Monday, June 21, 2010

A belated RIP to William Packard

I was ransacking the house recently, trying to find a short story I wrote in grade school to post here for its humor value, and found several postcards – some carrying a few one-sentence witticisms, and the last imprinted with a book cover, and the title: Saturday Night at San Marcos.

I read the book years ago – I never finished it, as it wasn’t my cup of tea – but I thought at least I should do the author a good turn by thumbing through its pages. It was given to me by the author, William Packard, with whom I became friendly while taking his playwriting class at HB Studios in the Village around 1986 or so.

When Bill found out I was a journalist he asked me to meet him at the West Village’s famous White Horse Tavern (famous for the many artists who imbibed there, including Dylan Thomas) so that I might write an article on the history of the poetry magazine he founded: New York Quarterly.

To me, Bill was a Jack Kerouac type; albeit, years removed from the Beats when I met him, but still intense. He was a good teacher and encouraged me and when we met at the White Horse he was very enthusiastic about the article. That would be the highlight of our relationship – the article would never get written because I soon lost the luster for playwriting and HB Studios, having a hard time with people who wanted to be overnight sensations (classmates) who had no idea of the hard work involved.

And I think, in a way, I had a juvenile (I was 26) low-self-esteem nervousness about working with Packard.

But anyway, we had our interview session and when we came out found that my car had been towed. Bill was kind enough to ride in the taxi with me to the tow depot – and honestly, I don’t think I could have navigated any of it without him. I recall it cost me around $100 to get my little red Nissan out of hock – and when I drove Bill back to his apartment he told me to wait.

He disappeared inside the building and came out with an armload of NYQ issues, some of his books, including Saturday Night at San Marcos, and a half a dozen or so marketing postcards.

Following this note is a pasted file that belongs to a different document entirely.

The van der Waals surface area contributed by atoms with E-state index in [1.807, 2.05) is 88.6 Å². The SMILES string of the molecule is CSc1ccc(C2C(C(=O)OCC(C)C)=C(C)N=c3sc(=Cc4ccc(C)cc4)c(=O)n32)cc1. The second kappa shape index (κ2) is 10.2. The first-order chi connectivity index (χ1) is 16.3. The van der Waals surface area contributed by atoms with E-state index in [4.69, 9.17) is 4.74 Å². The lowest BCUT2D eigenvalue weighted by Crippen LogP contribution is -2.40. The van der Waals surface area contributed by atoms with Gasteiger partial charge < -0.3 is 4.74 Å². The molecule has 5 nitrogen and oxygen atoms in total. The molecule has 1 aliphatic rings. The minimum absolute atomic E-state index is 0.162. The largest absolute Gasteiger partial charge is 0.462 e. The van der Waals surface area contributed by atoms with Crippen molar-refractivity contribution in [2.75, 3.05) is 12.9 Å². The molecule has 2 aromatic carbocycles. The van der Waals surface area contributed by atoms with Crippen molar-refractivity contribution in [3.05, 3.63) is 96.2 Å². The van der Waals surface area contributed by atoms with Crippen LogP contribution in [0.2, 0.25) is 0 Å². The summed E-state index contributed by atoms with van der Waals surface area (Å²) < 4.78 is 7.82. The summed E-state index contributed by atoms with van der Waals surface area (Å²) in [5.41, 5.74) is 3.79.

Remembering all this at the sight of the SNASM postcard I did a search and found he died in 2002; here’s a piece of his bio: “A graduate of Stanford University, where he earned a degree in Philosophy and studied under the poet and critic Yvor Winters, Packard was a presence in the literary circles of the San Francisco Bay Area in the 1950’s and 60’s — circles that included Allen Ginsberg, Kenneth Patchen, and Kenneth Rexroth. Packard was most active, however, in New York City, where he lived and wrote for more than half his life.” And: “For his work with the New York Quarterly (NYQ), which he founded in 1969, Packard was called ‘one of the great editors of our time’ by poet and novelist James Dickey.”

All this praise was lost on me at the time, of course. To me, Packard was the teacher at HB who edited a poetry magazine. As was to be true to form for most of my life, I would brush up against greatness and then - naively? stupidly? - shoulder it aside. But in my memory I’ll always carry the image of Bill coming down those steps, with his armful of books and magazines, tossing them in my car and telling me: “I can’t give you back your hundred dollars, so I’ll give you these instead.”

I am forever honored.

1 comment:

  1. What a wonderful story. It just goes to show that a little kindness goes a long way. Here you remember that moment all these years later, and it meant enough that you thought to share it with us. Thanks for sharing.